Wind River Environmental Assessment Released

Contact(s): Gala Miller

Vancouver, WA – April 8, 2021 - Gifford Pinchot National Forest Managers recently completed the Upper Wind Forest Management Environmental Assessment (EA).  The EA was released for a 30-day public comment period following public notice in the Columbian newspaper published March 26, 2021.

The project is located within the northern portion of the Wind River watershed and the planning area is within the Mt. Adams Ranger District. The objective of the project is to produce a mix of seral stages throughout the planning area by implementing thinning and regeneration silvicultural prescriptions to restore ecosystems and improve forest health.

The project intends to thin approximately 3,000 acres of forest plantations and to regenerate approximately 400 acres to create early seral habitat. While most of the trees removed for the project would be sold commercially through timber sales, trees on approximately 220 acres would be made available for instream restoration projects.

The project includes treatments to open-up the tree canopy in about 60 acres to enhance Sisyrinchium or pale blue-eyed grass, a sensitive botanical species. Where plantation thinning is planned, the objective is to reduce tree densit to accelerate the development of elements common to old-growth habitat, an indicator of biodiversity.

Where regeneration treatments are planned, the objective is to create larger openings to create complex, early seral habitat with areas of high densities of large trees and snags with high proportions of down wood cover. In the past 70 years, clear-cut harvesting has left an abundance of 40 to 60 acres patch types across the landscape. A consequence of an abundance of this patch size is an increase in edge habitat and a loss of interior habitat.  Interior habitat, either in early seral or late seral patches, can be the highest quality for wildlife that have high dependence on that successional stage. Two openings that are planned to be larger than the standard 40 acres, may be permitted provided there is a 60-day public comment period for these treatments and approved by the Regional Forester.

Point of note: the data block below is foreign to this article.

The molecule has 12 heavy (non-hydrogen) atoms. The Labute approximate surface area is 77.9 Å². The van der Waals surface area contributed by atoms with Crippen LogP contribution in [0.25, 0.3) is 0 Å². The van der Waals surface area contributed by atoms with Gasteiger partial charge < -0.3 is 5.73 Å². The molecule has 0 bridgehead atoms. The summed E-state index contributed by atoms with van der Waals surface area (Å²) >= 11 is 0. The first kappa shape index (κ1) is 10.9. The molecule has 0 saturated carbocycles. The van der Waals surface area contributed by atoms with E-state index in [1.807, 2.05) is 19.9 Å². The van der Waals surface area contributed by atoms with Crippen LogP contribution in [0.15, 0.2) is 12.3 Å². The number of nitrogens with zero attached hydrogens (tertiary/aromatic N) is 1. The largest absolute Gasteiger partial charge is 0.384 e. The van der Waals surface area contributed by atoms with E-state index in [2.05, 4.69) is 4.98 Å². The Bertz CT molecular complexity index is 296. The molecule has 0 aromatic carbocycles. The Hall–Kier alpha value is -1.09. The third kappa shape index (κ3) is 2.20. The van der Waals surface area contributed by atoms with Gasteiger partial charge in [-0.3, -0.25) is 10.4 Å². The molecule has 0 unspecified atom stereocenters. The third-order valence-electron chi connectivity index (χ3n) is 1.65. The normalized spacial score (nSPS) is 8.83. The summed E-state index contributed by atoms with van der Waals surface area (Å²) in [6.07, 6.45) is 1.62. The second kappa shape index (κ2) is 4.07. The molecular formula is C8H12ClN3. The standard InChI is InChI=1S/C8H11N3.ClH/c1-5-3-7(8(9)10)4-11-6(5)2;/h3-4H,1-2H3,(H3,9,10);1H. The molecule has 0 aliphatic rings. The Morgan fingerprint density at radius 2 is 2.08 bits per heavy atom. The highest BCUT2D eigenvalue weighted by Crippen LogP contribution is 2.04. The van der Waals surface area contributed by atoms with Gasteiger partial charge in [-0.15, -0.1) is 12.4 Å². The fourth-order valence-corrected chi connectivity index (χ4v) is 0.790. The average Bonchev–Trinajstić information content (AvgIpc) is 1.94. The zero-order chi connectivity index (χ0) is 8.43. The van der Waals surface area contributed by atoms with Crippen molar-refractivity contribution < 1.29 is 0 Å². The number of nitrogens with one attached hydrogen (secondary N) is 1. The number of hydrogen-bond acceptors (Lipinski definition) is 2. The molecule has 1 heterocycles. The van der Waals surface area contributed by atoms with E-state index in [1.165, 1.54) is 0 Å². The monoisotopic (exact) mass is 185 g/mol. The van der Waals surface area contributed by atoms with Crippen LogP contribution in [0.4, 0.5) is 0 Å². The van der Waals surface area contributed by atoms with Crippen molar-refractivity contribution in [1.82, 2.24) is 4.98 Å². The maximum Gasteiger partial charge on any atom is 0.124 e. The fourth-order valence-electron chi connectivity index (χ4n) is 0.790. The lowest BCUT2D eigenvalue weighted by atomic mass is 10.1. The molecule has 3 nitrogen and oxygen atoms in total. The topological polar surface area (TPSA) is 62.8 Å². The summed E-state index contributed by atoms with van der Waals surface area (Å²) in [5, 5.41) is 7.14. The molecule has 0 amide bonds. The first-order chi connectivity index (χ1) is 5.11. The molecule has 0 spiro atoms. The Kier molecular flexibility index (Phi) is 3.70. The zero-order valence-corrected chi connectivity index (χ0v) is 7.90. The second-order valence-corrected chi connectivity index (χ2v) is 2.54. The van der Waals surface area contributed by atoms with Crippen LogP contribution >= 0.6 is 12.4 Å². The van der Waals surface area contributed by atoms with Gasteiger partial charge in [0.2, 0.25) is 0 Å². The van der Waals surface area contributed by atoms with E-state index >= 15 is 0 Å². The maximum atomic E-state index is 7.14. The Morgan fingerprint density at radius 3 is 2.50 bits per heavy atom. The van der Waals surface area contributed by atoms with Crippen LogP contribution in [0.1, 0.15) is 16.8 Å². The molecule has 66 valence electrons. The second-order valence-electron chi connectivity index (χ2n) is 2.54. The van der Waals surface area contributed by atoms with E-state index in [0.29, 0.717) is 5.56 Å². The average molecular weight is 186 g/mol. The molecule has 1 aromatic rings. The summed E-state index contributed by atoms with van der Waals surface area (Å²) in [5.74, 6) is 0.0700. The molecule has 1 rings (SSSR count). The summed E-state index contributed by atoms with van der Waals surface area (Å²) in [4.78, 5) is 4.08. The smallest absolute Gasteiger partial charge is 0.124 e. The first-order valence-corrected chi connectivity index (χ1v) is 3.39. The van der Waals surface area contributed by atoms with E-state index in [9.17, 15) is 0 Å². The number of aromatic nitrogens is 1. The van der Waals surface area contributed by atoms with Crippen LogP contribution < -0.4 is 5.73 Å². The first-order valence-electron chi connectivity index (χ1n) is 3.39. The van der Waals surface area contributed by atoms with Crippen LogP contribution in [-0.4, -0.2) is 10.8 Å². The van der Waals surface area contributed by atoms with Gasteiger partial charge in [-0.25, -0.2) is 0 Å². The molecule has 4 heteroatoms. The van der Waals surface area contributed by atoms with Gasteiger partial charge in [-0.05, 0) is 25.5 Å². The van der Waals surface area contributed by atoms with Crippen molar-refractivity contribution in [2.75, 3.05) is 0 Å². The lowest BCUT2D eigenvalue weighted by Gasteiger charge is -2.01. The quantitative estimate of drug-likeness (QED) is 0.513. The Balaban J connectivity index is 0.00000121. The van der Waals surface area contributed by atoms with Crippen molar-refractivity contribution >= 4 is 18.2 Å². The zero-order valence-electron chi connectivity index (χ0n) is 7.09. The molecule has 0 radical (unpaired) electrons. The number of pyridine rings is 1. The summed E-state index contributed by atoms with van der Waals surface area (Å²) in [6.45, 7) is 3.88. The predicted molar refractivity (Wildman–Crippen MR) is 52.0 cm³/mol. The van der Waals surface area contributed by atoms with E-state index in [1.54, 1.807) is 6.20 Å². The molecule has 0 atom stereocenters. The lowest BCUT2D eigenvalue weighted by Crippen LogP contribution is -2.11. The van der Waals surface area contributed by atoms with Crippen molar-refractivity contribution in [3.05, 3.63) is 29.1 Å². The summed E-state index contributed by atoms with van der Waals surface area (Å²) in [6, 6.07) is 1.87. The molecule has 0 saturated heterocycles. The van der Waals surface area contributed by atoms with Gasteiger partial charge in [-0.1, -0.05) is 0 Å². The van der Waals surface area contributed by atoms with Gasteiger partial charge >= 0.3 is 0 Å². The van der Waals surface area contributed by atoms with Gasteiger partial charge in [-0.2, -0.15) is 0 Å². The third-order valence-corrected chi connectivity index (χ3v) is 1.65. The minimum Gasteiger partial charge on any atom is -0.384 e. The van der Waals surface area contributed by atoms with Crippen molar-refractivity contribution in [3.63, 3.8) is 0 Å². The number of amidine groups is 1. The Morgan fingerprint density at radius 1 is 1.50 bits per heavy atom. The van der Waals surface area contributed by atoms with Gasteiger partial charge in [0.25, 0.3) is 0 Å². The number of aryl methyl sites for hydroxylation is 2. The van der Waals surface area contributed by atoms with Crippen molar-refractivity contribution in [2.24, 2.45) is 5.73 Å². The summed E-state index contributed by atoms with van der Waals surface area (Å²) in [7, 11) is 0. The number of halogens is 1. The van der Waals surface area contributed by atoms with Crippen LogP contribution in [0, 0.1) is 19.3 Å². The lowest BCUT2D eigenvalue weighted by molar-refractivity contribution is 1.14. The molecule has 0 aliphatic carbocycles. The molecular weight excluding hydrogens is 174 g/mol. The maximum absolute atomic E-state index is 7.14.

This past September the Big Hollow Fire burned through a portion of the planning area for this project. Approximately 221 acres of the proposed thinning stands within the project no longer meet the management objectives and have been dropped from the proposed action.

Successful vegetation management ensures that our National Forests are conserved, restored, and made more resilient to climate change while enhancing our water resources.

View the draft Environmental Assessment and comment here:

Copies of the draft Environmental Assessment and any supporting documents are available upon request by contacting Erin Black:


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